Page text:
Aside from the high-octane world of motorcycles, it's hard to think of a method of transportation that has moved on quite as far as the passenger car over the last few decades.
Boeing might just have launched its Dreamliner aircraft, offering more passenger capacity than ever, but it isn't rare to find the good old 'Jumbo Jet' 747 ferrying you to your destination, a design which has been around since 1970.
And talking of ferries, the last one of those you travelled on was probably a good few decades old too. Inter-urban trains haven't changed much since the 1980s, and you'll still see school-age children scratching their names into the windows of buses which bear the marks of two or three decades of previous schoolkids.
Essentially, planes, buses, trains, even some taxis, all do the job that's always been expected of them. But cars have it much tougher - the average punter simply wouldn't put up with a car with no ABS, no traction control, no air conditioning and windows operated by funny twirling knobs. Why carry a Sony Walkman when an iPhone does so much more, so much easier?
Why indeed. Some then will never understand the excitement of driving a car like you see here, in all its 1980s-tinted glory.
carwow joined enthusiast website PetrolBlog on its recent #PBbigdayout event, held at Vauxhall's heritage centre in Luton. Alongside some of Vauxhall's latest models, such as the funky Adam and futuristic Ampera, was a fantastic selection of the marque's finest historical models.
The fantastically square-edged Walkman - sorry, fantastically square-edged 1984 Vauxhall Astra GTE Mk1 - was our favourite of the day.
Like the Walkman, it cannot now be judged by objective means alone. Do so and you'll only find a car with heavy, unassisted steering, brakes which rely on friction and prayer in equal measure, and limited grip.
And yet, like the incessant hiss of a cassette tape in one of Sony's finest 80s products, the analogue experience doled out by the GTE brings back fond memories of first cars and morning blasts across empty blacktop.
The heavy steering's slow rack encourages you to measure out your inputs in fluid motions. Like the best painting technique, it's all in the arm, rather than the wrist. The disinterested brakes elongate braking distances, and the modest 115 bhp output of the 8-valve 1.8-litre engine means carrying momentum is more important than pointing and squirting out of every bend.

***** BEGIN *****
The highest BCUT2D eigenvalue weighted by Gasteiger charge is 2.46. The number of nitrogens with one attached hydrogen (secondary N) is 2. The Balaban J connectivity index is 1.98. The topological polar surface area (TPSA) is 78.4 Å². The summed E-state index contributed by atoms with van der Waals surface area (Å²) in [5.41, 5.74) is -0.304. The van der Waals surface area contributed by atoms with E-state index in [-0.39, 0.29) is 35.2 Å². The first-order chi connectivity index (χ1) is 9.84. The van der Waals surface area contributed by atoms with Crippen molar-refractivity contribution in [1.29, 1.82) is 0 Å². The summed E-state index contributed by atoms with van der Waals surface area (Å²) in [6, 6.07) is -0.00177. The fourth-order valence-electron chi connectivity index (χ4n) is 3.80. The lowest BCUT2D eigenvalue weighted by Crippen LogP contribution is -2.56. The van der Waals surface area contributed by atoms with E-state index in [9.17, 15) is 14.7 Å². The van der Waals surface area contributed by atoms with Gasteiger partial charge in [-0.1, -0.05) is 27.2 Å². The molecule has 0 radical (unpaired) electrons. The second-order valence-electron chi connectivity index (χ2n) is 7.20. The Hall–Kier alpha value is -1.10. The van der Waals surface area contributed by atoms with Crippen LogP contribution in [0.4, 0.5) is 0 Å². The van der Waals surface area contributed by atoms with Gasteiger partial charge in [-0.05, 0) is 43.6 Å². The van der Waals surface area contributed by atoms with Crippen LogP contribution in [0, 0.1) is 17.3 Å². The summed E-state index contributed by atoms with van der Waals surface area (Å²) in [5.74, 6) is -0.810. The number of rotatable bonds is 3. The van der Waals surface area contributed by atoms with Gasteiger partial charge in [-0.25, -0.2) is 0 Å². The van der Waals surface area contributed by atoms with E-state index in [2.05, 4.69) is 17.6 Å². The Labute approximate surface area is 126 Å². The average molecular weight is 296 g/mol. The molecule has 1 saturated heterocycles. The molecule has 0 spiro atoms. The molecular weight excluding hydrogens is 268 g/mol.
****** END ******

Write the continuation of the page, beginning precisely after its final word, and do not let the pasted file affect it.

It actually makes you a better driver. You think about what the car is doing at all times. The more effort you put into going quickly, the bigger the rewards.
Surprisingly, this 1980s hot hatch can also deal with 2013's craggy roads. It smothers away smaller imperfections and is compact enough to simply dodge larger ones.
Combine that with a smooth, torquey engine - despite short gearing next to today's hot hatchbacks - and longer journeys probably wouldn't be too tiring. Every gearchange itself is a joy thanks to the short snick of the spindly gearlever, a perfectly-weighted clutch and responsive throttle pedal.
The interior too is comfortable, soft GTE-branded Recaro seats offering great support and comfort, and visibility knocks most modern metal into a cocked hat.
There's no leather, alcantara or fake carbon fibre inside - just scratchy plastics arranged in geometric shapes, with nary an integrated sat-nav system or mood lighting LED in sight.
The whole experience of driving a classic like the Astra GTE is like comparing the big, satisfyingly tactile mechanical buttons of that old Walkman to the cold, impersonal touch of bare glass on your iPhone.
It's all the better for it - modern enough that you don't need to re-learn how to drive, but old enough that even the shortest of trips becomes a real journey. The Astra GTE, and its contemporary ilk, turn driving from a mere process into an experience.
You might not want to drive one every day, but if you consider yourself a driving enthusiast even in the slightest, you owe it to yourself to try out a classic car. It's probably cheaper than seeking out an original Sony Walkman. Or an iPhone...
Big thanks go to PetrolBlog and Vauxhall UK for organising the event.
If classic cars still aren't your thing, check out our full summary of the modern-day Vauxhall Astra GTC alongside reviews, stats, photos and videos!